All the opinion polls that you look at for the UK General Election in May show a hung Parliament as the most likely outcome. However, things are likely to crystallise a bit more over the next few weeks now that Parliament has been prorogued and the election officially called (although we’ve not had any doubt over the date this time).

If you read my previous series on the opinion polling for the Scottish Independence Referendum then you might be familiar with the graphs I produced. However that approach isn’t really helpful for the General Election. With the Independence Referendum there was a single binary question, and the aggregate national answer was what counted. So to predict the result you could simply track the polls and look at the trends. The 2015 General Election is a series of 650 first past the post elections with multiple parties in each seat. So the percentage shares of the vote don’t easily translate to a set number of seats.

The aftermath of the Independence Referendum in Scotland further complicates this further. All the UK parties tied themselves to the No campaign (because they were UK wide parties). That won, but 45% of the Scottish electorate wanted Independence. Not all of these 45% were normally SNP voters, and a fair number of them are likely to change how they vote in May. On top of this the Independence Referendum galvanised the Scots politically. The turnout was massive and the level of debate high. More people thought about what they wanted politically, and this too is likely to translate into changes in voting patterns in May.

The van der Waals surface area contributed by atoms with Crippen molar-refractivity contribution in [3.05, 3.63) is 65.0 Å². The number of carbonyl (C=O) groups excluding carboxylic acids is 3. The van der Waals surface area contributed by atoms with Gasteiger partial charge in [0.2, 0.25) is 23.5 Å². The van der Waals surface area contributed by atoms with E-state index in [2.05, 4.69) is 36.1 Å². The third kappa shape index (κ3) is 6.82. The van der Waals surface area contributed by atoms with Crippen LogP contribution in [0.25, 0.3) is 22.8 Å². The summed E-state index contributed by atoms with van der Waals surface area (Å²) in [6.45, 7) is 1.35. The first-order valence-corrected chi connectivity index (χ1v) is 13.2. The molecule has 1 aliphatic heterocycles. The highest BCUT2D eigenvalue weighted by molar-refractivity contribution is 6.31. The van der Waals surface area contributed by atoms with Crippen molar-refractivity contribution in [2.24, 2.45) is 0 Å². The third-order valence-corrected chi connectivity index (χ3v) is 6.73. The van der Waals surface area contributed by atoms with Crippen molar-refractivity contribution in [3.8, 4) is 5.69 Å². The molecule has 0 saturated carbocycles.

So I am going to do something like my series on the Scottish Independence Referendum over the next few weeks, keeping it strictly factual and reporting the general view. What I will do differently is to use a seat calculator to turn the opinion poll headlines into results that might show what the shape of the new 2015 Parliament. Here’s a link to the one I’ll be using.

Margins of error

I’ll just leave you with one more thing, there is a lot of room for conflicting results from polls. This piece from yesterday’s Guardian hits the nail on the head.

Electoral Calculus

An interesting view looking at the probabilities of certain outcomes, currently it shows 31% chance of a Labour majority, 2% chance of no overall control and 67% of some sort of coalition government.